Pruden could see redesign
Published 10:09 pm Friday, February 26, 2016
After Isle of Wight County Schools decided last week to cease participation in the Pruden Center, Suffolk’s school superintendent says he intends to keep the center, but perhaps not in its current form.
“Our intent is for it to remain, by all means, but it may be different,” Dr. Deran Whitney said this week. “Our goal is to try to make it a more attractive center. Our focus will be on what students need and what they will need in the future.”
The Pruden Center, located in Suffolk near the border with Isle of Wight County on Pruden Boulevard, offers courses and certifications in vocations ranging from automotive service and building trades to emergency medical technician and veterinary assisting. High-tech careers such as modeling and simulation, geospatial technology and database management can also be launched through courses at the center.
Email newsletter signup
High school students who wish to attend the center attend core classes at their home school for part of the day and then are bused to the Pruden Center. There’s no cost for the courses themselves, but students’ cost for certification exams can range from $15 for welding to $425 for early childhood education, Whitney said.
Isle of Wight made the decision to cease involvement because of declining attendance, officials said last week. The division was paying $950,000 annually for 220 student slots, but only 140 students are enrolled this year. The division believes it can serve students better by bringing the program in-house, spokeswoman Lynn Briggs said last week.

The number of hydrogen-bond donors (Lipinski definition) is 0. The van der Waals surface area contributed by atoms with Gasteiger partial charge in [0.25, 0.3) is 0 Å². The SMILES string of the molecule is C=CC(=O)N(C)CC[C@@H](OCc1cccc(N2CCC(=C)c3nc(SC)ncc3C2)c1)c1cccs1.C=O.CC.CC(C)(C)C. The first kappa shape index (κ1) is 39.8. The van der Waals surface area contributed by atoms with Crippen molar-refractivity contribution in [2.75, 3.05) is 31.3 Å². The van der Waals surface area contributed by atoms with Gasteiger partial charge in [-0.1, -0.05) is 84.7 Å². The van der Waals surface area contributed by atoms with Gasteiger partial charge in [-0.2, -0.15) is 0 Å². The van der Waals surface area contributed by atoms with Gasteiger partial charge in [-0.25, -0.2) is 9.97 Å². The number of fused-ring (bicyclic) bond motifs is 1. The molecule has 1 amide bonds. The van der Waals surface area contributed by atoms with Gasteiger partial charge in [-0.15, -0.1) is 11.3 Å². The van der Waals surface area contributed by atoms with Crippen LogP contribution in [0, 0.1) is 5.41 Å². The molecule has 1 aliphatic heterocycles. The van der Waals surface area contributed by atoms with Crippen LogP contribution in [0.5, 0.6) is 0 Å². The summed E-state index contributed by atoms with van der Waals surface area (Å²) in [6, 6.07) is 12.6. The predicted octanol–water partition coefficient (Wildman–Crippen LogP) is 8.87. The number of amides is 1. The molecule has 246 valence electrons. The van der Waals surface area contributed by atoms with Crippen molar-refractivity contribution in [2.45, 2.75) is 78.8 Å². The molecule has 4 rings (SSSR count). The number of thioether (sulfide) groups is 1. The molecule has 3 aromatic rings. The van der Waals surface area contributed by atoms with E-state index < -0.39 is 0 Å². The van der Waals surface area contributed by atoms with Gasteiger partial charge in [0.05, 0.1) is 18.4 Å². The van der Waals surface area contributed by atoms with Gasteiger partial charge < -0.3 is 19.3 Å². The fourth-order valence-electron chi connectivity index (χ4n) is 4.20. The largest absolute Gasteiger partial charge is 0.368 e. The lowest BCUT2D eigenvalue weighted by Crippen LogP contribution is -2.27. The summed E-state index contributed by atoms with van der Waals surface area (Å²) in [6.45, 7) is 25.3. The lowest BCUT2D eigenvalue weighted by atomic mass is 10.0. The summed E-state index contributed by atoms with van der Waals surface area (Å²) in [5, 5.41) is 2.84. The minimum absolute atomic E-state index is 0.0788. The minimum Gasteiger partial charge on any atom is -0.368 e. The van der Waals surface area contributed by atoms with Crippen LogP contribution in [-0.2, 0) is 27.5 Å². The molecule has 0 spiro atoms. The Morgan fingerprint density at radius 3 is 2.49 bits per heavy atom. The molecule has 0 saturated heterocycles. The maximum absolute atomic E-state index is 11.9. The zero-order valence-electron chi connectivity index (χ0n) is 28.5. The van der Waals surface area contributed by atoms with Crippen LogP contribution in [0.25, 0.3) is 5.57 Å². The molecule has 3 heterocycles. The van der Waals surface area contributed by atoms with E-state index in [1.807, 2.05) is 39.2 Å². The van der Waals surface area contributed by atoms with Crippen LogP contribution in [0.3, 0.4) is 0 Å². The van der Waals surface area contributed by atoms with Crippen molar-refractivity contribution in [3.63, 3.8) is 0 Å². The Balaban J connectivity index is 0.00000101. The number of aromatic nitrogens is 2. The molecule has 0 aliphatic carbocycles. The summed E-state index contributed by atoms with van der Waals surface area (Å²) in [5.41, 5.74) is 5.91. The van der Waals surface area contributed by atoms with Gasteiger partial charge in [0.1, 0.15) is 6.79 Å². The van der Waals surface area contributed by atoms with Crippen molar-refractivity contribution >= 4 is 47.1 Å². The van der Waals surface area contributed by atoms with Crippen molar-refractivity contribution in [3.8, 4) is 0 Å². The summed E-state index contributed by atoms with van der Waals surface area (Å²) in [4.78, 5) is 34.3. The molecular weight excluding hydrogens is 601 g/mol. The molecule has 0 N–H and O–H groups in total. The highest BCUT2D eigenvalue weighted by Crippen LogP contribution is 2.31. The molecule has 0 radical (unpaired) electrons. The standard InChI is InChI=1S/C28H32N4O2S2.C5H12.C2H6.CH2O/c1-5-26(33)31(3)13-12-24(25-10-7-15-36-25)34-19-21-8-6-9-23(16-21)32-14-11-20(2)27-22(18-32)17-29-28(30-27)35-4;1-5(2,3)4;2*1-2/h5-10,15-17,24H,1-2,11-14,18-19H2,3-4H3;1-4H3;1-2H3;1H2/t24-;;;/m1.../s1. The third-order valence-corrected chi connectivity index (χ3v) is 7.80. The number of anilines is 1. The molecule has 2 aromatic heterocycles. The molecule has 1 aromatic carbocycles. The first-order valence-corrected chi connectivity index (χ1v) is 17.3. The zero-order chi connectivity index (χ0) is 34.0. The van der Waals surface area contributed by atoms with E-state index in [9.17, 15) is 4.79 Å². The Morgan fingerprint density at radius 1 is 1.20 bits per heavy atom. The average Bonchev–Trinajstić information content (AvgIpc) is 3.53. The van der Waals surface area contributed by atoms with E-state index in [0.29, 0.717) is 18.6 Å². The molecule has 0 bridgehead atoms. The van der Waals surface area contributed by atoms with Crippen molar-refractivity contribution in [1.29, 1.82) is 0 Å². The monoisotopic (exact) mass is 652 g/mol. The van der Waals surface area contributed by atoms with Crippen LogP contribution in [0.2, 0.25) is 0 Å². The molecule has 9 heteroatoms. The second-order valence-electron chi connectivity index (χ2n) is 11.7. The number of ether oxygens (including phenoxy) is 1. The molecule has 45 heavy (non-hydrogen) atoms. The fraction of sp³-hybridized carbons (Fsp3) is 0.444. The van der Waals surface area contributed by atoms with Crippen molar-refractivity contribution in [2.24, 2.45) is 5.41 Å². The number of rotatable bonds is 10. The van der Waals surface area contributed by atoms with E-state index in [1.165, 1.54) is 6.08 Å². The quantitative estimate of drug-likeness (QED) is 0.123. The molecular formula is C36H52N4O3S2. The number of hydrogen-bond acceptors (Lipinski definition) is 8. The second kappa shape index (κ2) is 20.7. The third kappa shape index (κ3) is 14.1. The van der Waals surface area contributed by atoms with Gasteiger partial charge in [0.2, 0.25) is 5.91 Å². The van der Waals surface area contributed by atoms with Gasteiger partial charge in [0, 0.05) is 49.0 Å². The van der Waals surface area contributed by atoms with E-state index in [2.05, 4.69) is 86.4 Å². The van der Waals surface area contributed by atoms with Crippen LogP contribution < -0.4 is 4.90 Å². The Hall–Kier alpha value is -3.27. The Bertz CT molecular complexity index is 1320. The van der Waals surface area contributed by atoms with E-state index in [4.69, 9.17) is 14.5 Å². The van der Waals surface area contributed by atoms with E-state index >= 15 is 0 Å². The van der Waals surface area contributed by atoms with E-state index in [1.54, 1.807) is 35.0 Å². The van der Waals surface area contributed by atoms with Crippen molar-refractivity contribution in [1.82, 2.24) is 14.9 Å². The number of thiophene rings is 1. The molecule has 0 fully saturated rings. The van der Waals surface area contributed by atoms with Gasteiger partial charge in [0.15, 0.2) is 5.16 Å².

Suffolk currently has 276 students enrolled in the center, Whitney said. It pays roughly $2 million annually toward operation of the center.
Whitney said Isle of Wight’s decision provides an opportunity to recalibrate the program to serve Suffolk better.
“It is exciting for us to be able to redesign the program based uniquely on Suffolk’s needs,” Whitney said.
He said Suffolk Public Schools will look at research data and talk to community business partners to determine what programs will best serve students and their future employers.
How many students are currently enrolled in programs and whether they are being successful in those programs will also be considered, Whitney said.
“We want to make certain it can best prepare them for the workforce or for college,” Whitney said.
He does not anticipate much additional cost to sustain the center as it currently is once it is brought under the umbrella of Suffolk Public Schools, Whitney said, because things like technology support, lawn maintenance and accounting will be performed by the staff and equipment already on hand.